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We've Got Some Questions

First, a question we know the answer to:
Did you know that the public is paying entirely for the construction of the arena?

Yes. Instead of paying property taxes, Forest City Ratner (FCR) will pay for the arena construction bond with Payments in Lieu of Taxes (PILOTS). How will FCR cover the costs of those PILOTS? Simple: with things like luxury box suites, concessions, arena advertising and arena naming rights. The developer puts up NO money for the arena construction.
This is called a shell game.

It is estimated (by local housing groups that FCR has applied with NYCHDC for $402,000 in bonding for each of the rental units (50/30/20 program: 4,500 proposed, totaling $1.809 billion). We do not know if the HDC has approved this amount, or if the parties are still negotiating.

What is the total amount of tax-free bonding sought by FCR?
  • How does that translate into a per unit subsidy?

  • How does this compare to other affordable housing packages?
What percentage of the city’s total funding pool for affordable housing would be allocated to the “Atlantic Yards” project?

What guarantees are there that the proposed “affordable” housing will be built in both the smaller first phase and larger second phase of the project?
  • Are there legally binding commitments with severe penalties to ensure that all 2,250 “affordable” housing units are constructed?

  • What commitment is there to a project completion timeline?
The proposed rezoning of the Lower East Side and East Village of Manhattan defines affordable housing with a income band cap at 80% of Area Median Income (AMI), or $56,000 for a household of four. Atlantic Yards has a cap of 160% of AMI, or $113,000 for a household of four. 51% of the “affordable” units in Atlantic Yards would be for households earning above 80% of AMI.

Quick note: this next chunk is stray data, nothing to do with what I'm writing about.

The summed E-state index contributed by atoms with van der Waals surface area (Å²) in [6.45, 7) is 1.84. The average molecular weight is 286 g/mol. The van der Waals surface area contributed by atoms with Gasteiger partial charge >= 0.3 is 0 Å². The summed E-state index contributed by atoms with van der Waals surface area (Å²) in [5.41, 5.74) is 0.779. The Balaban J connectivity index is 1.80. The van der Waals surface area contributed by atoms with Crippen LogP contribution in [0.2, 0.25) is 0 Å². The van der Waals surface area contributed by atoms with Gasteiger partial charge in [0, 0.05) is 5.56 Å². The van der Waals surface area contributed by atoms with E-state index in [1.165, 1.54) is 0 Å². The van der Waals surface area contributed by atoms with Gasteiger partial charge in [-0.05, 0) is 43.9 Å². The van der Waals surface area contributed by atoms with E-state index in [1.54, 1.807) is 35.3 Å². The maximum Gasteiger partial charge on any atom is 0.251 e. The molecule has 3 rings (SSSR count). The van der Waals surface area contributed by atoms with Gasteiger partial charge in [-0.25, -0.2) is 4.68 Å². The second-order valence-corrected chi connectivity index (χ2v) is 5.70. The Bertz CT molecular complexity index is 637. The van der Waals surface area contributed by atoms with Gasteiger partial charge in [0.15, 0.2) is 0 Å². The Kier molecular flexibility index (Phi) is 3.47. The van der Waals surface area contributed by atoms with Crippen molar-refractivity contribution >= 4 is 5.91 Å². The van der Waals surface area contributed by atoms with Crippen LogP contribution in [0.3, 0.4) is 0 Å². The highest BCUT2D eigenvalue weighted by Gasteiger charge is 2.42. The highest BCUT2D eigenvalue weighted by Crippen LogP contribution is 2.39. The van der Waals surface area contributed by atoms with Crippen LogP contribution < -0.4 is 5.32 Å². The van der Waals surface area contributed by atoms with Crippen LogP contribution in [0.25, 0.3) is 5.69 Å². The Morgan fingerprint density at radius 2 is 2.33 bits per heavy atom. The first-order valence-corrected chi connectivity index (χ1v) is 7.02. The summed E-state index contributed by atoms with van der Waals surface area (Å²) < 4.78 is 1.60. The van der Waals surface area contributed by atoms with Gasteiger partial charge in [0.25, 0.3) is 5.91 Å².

• Why is the income cap so high in Brooklyn and so relatively low in Manhattan?

FCR claimed in the Spring of 2005 that the cumulative public cost of the project would be $1.1 billion. We have found that the project could cost the public, cumulatively, at least $2 billion. Neither of these numbers account for:
  • The substantial housing bonds described above.

  • The “extraordinary infrastructure costs” which the city and state agreed to “consider making additional contributions for” in a 2005 Memorandum of Understanding (MOU). This commitment was made in addition to the $100 million capital funding that the city and state have each committed to the project. Forest City Ratner identified the “extraordinary infrastructure costs” as $163 million in their bid to the MTA, to cover the cost of the platform over the rail yard.

  • The relocation of utilities such as water, sewage, electric, gas and telephone, which the city and state agreed to pay in the same 2005 MOU. This commitment was made in addition to the $100 million capital funding that the city and state have each committed.
  • What is the total public cost of the project including both as-of-right and extraordinary costs?